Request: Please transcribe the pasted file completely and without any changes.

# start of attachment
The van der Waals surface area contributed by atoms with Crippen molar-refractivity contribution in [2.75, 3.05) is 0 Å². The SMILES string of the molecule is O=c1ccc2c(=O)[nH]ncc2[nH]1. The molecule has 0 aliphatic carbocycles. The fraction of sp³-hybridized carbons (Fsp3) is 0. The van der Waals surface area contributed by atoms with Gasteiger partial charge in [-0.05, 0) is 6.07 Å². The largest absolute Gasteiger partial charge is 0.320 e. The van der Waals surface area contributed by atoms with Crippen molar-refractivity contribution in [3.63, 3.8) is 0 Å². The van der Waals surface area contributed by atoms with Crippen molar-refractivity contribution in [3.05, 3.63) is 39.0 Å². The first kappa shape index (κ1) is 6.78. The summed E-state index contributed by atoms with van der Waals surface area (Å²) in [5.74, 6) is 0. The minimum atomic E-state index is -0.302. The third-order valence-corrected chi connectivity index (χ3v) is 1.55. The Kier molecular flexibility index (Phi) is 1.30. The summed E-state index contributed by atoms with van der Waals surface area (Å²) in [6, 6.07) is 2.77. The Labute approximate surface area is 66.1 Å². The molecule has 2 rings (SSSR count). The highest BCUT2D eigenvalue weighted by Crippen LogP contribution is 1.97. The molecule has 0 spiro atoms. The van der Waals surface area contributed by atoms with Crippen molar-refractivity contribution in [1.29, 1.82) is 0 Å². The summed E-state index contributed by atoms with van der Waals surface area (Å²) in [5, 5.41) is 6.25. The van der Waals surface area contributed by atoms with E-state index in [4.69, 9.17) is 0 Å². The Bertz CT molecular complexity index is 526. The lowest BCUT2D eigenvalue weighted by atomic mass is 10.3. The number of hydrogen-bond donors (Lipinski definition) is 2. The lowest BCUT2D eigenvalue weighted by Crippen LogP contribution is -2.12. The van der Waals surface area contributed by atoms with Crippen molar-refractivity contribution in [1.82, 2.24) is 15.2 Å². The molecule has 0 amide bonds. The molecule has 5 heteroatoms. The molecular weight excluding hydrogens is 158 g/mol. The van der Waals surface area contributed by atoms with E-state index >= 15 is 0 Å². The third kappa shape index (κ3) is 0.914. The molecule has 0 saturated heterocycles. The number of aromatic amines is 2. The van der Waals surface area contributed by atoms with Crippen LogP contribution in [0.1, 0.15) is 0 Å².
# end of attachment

The van der Waals surface area contributed by atoms with Crippen molar-refractivity contribution in [2.75, 3.05) is 0 Å². The SMILES string of the molecule is O=c1ccc2c(=O)[nH]ncc2[nH]1. The molecule has 0 aliphatic carbocycles. The fraction of sp³-hybridized carbons (Fsp3) is 0. The van der Waals surface area contributed by atoms with Gasteiger partial charge in [-0.05, 0) is 6.07 Å². The largest absolute Gasteiger partial charge is 0.320 e. The van der Waals surface area contributed by atoms with Crippen molar-refractivity contribution in [3.63, 3.8) is 0 Å². The van der Waals surface area contributed by atoms with Crippen molar-refractivity contribution in [3.05, 3.63) is 39.0 Å². The first kappa shape index (κ1) is 6.78. The summed E-state index contributed by atoms with van der Waals surface area (Å²) in [5.74, 6) is 0. The minimum atomic E-state index is -0.302. The third-order valence-corrected chi connectivity index (χ3v) is 1.55. The Kier molecular flexibility index (Phi) is 1.30. The summed E-state index contributed by atoms with van der Waals surface area (Å²) in [6, 6.07) is 2.77. The Labute approximate surface area is 66.1 Å². The molecule has 2 rings (SSSR count). The highest BCUT2D eigenvalue weighted by Crippen LogP contribution is 1.97. The molecule has 0 spiro atoms. The van der Waals surface area contributed by atoms with Crippen molar-refractivity contribution in [1.29, 1.82) is 0 Å². The summed E-state index contributed by atoms with van der Waals surface area (Å²) in [5, 5.41) is 6.25. The van der Waals surface area contributed by atoms with E-state index in [4.69, 9.17) is 0 Å². The Bertz CT molecular complexity index is 526. The lowest BCUT2D eigenvalue weighted by atomic mass is 10.3. The number of hydrogen-bond donors (Lipinski definition) is 2. The lowest BCUT2D eigenvalue weighted by Crippen LogP contribution is -2.12. The van der Waals surface area contributed by atoms with Crippen molar-refractivity contribution in [1.82, 2.24) is 15.2 Å². The molecule has 0 amide bonds. The molecule has 5 heteroatoms. The molecular weight excluding hydrogens is 158 g/mol. The van der Waals surface area contributed by atoms with E-state index >= 15 is 0 Å². The third kappa shape index (κ3) is 0.914. The molecule has 0 saturated heterocycles. The number of aromatic amines is 2. The van der Waals surface area contributed by atoms with Crippen LogP contribution in [0.1, 0.15) is 0 Å².